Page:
Steelers Depot Youtube Live Stream Q & A Podcast - October 18, 2021

Steelers Podcast - The Terrible Podcast

Play Episode Listen Later Oct 19, 2021 61:25


October 18, 2021 - Welcome back to the archive of our Monday live stream over on Youtube. If you missed it, Dave and I stream each week from 7-8 PM/ET. We hope you can make the next one and if you missed yesterday's, you can check it out below. Let us know your thoughts in the comments below.

No Bad Food
25. How D'Ya Like Dem Apples?!

No Bad Food

Play Episode Listen Later Oct 18, 2021 49:28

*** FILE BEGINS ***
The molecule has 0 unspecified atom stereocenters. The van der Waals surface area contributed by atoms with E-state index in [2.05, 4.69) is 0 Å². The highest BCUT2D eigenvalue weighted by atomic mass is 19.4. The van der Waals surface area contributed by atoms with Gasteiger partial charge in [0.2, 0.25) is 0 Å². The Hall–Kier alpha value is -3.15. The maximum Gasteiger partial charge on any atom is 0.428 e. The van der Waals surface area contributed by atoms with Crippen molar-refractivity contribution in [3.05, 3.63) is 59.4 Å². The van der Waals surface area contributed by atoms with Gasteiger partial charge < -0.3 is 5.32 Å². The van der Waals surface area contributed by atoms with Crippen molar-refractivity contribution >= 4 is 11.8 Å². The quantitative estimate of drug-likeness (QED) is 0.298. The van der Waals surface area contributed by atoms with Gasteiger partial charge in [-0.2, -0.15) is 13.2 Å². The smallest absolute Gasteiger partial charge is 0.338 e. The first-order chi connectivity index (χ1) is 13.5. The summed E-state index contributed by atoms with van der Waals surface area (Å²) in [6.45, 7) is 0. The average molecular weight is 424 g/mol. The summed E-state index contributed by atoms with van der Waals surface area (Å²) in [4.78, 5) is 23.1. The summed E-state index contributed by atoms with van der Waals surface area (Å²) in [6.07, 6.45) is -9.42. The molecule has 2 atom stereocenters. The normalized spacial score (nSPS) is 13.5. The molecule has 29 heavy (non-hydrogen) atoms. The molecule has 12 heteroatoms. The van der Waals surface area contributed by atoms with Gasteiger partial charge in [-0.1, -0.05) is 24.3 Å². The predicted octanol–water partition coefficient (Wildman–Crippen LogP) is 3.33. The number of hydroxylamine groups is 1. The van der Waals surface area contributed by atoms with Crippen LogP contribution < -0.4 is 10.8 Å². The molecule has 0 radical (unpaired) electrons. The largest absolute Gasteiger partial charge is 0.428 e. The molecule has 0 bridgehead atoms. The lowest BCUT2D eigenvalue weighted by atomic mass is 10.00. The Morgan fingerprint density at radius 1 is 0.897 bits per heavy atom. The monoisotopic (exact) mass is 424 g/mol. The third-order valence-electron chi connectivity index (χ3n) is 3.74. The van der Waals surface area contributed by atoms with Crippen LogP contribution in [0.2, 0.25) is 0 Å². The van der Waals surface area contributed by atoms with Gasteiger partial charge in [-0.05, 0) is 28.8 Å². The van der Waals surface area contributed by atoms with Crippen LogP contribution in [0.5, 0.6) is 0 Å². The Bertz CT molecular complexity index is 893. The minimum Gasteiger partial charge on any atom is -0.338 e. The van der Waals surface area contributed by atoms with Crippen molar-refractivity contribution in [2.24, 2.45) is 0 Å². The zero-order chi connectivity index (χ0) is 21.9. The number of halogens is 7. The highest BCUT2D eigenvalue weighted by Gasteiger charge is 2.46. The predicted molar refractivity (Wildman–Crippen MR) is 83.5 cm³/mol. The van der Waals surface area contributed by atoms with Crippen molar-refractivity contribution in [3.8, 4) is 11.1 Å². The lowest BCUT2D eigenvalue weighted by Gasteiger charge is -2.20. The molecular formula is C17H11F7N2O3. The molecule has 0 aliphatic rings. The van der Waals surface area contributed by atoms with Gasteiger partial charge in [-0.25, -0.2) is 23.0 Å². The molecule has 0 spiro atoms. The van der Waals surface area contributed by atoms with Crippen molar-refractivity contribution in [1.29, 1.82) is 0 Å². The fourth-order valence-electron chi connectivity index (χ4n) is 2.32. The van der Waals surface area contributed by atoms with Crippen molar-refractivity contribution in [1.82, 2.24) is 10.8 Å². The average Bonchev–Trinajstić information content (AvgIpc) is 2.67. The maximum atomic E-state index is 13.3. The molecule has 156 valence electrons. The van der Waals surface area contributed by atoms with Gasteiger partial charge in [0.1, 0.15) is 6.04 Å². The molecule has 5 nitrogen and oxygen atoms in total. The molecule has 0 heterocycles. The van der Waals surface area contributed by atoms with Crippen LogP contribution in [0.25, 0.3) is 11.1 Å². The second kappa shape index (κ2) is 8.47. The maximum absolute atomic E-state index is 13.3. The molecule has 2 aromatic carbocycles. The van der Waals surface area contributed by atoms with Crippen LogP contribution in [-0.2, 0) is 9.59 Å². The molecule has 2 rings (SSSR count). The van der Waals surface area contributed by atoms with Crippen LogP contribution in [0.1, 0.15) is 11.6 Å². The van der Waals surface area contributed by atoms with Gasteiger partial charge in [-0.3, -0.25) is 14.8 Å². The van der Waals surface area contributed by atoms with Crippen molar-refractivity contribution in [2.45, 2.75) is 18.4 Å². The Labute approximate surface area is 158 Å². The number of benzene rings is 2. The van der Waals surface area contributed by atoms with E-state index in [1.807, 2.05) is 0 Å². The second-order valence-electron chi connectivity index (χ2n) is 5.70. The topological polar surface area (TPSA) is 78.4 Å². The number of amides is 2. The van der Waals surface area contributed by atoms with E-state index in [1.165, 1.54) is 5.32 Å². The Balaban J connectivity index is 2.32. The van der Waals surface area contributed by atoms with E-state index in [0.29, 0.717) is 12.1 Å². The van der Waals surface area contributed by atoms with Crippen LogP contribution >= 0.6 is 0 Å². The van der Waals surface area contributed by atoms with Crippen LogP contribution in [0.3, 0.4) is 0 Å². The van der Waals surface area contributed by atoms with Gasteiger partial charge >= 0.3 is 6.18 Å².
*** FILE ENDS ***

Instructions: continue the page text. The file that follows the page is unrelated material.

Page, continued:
This week, hosts Tom Zalatnai (@tomzalatnai) and Teffer Adjemian (@tefferbear) talk about apples! With ginger golds and empires as our two main examples, we go deep into these juicy and crunchy flavor-bombs. What makes a good apple? How can you tell the difference between two apple cultivars? Where do apples come from and how are they so perfect? What's YOUR favorite way to eat apples? Tell us all about it on Twitter and Instagram! You can follow this show on social media @NoBadFoodPod! Check out The Depot! www.depotmtl.org This episode is brought to you in part by Whisky Lane! www.whiskylane.ca SUPPORT THE SHOW! patreon.com/nobadfoodpod MERCH! www.teepublic.com/stores/up-for-di…sion?ref_id=2539 Our logo is by David Flamm! Check out his work (and buy something from his shop!) at www.davidflammart.com/ Our theme music is "It Takes A Little Time" by Zack Ingles! You can (and should!) buy his music here: zackingles.bandcamp.com/ www.upfordnetwork.com Want to send us fan mail? Upford Network ℅ Tom Zalatnai PO Box 22585 Monkland PO Montreal, Quebec H4A 3T4 Canada